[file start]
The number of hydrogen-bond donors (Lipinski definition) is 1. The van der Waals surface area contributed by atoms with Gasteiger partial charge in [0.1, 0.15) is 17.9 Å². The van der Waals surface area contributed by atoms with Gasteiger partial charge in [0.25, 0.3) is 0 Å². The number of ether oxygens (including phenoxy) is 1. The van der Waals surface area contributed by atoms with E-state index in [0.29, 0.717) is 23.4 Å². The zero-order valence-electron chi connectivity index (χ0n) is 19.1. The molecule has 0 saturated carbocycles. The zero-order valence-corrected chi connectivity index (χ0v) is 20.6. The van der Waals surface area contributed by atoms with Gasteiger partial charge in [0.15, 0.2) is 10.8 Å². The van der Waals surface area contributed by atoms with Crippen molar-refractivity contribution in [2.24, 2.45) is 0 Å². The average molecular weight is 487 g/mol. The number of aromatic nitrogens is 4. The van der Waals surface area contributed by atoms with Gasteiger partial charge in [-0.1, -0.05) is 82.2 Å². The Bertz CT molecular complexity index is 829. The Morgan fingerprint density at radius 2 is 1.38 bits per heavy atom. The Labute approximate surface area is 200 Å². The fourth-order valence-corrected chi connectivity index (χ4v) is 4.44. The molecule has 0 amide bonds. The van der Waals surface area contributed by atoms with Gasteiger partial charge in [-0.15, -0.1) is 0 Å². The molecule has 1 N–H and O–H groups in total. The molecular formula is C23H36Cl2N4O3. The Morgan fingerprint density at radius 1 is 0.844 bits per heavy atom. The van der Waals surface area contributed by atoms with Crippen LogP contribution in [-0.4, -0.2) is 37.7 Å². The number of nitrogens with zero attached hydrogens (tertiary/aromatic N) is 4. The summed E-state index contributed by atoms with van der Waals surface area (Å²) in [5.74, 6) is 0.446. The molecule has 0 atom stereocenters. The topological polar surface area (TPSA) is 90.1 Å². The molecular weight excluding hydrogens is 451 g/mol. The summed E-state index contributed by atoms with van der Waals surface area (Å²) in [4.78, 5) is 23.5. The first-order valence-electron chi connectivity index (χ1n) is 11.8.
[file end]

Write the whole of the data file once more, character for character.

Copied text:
The number of hydrogen-bond donors (Lipinski definition) is 1. The van der Waals surface area contributed by atoms with Gasteiger partial charge in [0.1, 0.15) is 17.9 Å². The van der Waals surface area contributed by atoms with Gasteiger partial charge in [0.25, 0.3) is 0 Å². The number of ether oxygens (including phenoxy) is 1. The van der Waals surface area contributed by atoms with E-state index in [0.29, 0.717) is 23.4 Å². The zero-order valence-electron chi connectivity index (χ0n) is 19.1. The molecule has 0 saturated carbocycles. The zero-order valence-corrected chi connectivity index (χ0v) is 20.6. The van der Waals surface area contributed by atoms with Gasteiger partial charge in [0.15, 0.2) is 10.8 Å². The van der Waals surface area contributed by atoms with Crippen molar-refractivity contribution in [2.24, 2.45) is 0 Å². The average molecular weight is 487 g/mol. The number of aromatic nitrogens is 4. The van der Waals surface area contributed by atoms with Gasteiger partial charge in [-0.1, -0.05) is 82.2 Å². The Bertz CT molecular complexity index is 829. The Morgan fingerprint density at radius 2 is 1.38 bits per heavy atom. The Labute approximate surface area is 200 Å². The fourth-order valence-corrected chi connectivity index (χ4v) is 4.44. The molecule has 0 amide bonds. The van der Waals surface area contributed by atoms with Gasteiger partial charge in [-0.15, -0.1) is 0 Å². The molecule has 1 N–H and O–H groups in total. The molecular formula is C23H36Cl2N4O3. The Morgan fingerprint density at radius 1 is 0.844 bits per heavy atom. The van der Waals surface area contributed by atoms with Crippen LogP contribution in [-0.4, -0.2) is 37.7 Å². The number of nitrogens with zero attached hydrogens (tertiary/aromatic N) is 4. The summed E-state index contributed by atoms with van der Waals surface area (Å²) in [5.74, 6) is 0.446. The molecule has 0 atom stereocenters. The topological polar surface area (TPSA) is 90.1 Å². The molecular weight excluding hydrogens is 451 g/mol. The summed E-state index contributed by atoms with van der Waals surface area (Å²) in [4.78, 5) is 23.5. The first-order valence-electron chi connectivity index (χ1n) is 11.8.